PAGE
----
UMG CEO: Piracy Will Be Solved By Technology, Not People; Timing on Hulu-Like Music Video Site

Universal Music Group CEO Doug Morris can never be accused of being shy, or, putting his foot in, oh well…in an extensive interview with Billboard, he talks about the digital piracy issues, UMG’s efforts in digital music, working with YouTube and its plans for a Hulu-like music video site, and other issues. He has just reupped long term as the CEO with the world’s largest record label.

On a Wired story ridiculing him and generally being considered the enemy: “They were trying to make fun of me because I’m older and because I come from a different era. But…there’s a couple of things that just don’t change..They’re so entranced and enthralled by all the shiny, new technology, they don’t understand that it doesn’t work unless you have music that people want. No one’s going to download music they don’t like.”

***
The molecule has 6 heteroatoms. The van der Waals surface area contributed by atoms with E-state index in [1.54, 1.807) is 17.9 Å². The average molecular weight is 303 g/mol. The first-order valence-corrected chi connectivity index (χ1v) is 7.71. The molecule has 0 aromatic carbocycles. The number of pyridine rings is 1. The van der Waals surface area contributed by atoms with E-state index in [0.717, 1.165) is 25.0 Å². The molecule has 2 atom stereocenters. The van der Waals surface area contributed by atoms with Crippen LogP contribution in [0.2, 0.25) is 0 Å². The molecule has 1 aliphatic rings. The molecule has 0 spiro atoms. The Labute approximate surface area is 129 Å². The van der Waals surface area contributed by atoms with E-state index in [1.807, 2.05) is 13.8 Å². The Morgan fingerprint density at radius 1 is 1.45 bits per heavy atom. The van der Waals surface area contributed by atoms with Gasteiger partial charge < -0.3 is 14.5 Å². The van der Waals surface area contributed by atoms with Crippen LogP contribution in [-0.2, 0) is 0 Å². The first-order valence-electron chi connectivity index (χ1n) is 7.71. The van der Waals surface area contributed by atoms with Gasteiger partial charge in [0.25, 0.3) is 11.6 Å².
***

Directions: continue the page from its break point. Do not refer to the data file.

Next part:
On stopping piracy: “My whole point of view is this problem we’re in, which is caused by technology, will be solved by technology. Some genius on the other side will figure out how to stop the piracy that seems very logical to me. So all these people who come up with these opinions that they should have done this and that, it’s all ridiculous.”

On taking equity stakes in music startups like Buzznet and MySpace’s new venture: “No one’s going to build a business off our backs if I can help it without us being part of it. It’s just not fair… It’s better than having a company like MTV, where we gave them our music for very little money and they built a $30 billion company or whatever it was for nothing.”

On a Hulu-like online music video site: If we do that, it will be January. If we renew the [YouTube] deal, we wouldn’t do that. The odds are that we will have a deal with the participation of another label. With YouTube, the quality isn’t great; it gets low [cost per thousand]. On the other hand, more professional [services] get a higher CPM.

Smartest person in music industry: Steve Jobs. “He came back stronger and smarter than anyone has ever done in any industry….We work with him and we try and get what we want with him and I’m sure we aggravate the hell out of him sometimes, but when you look at the whole picture, we make a lot of money through iTunes. We consider him a friend . . . I talk to him about once a month.”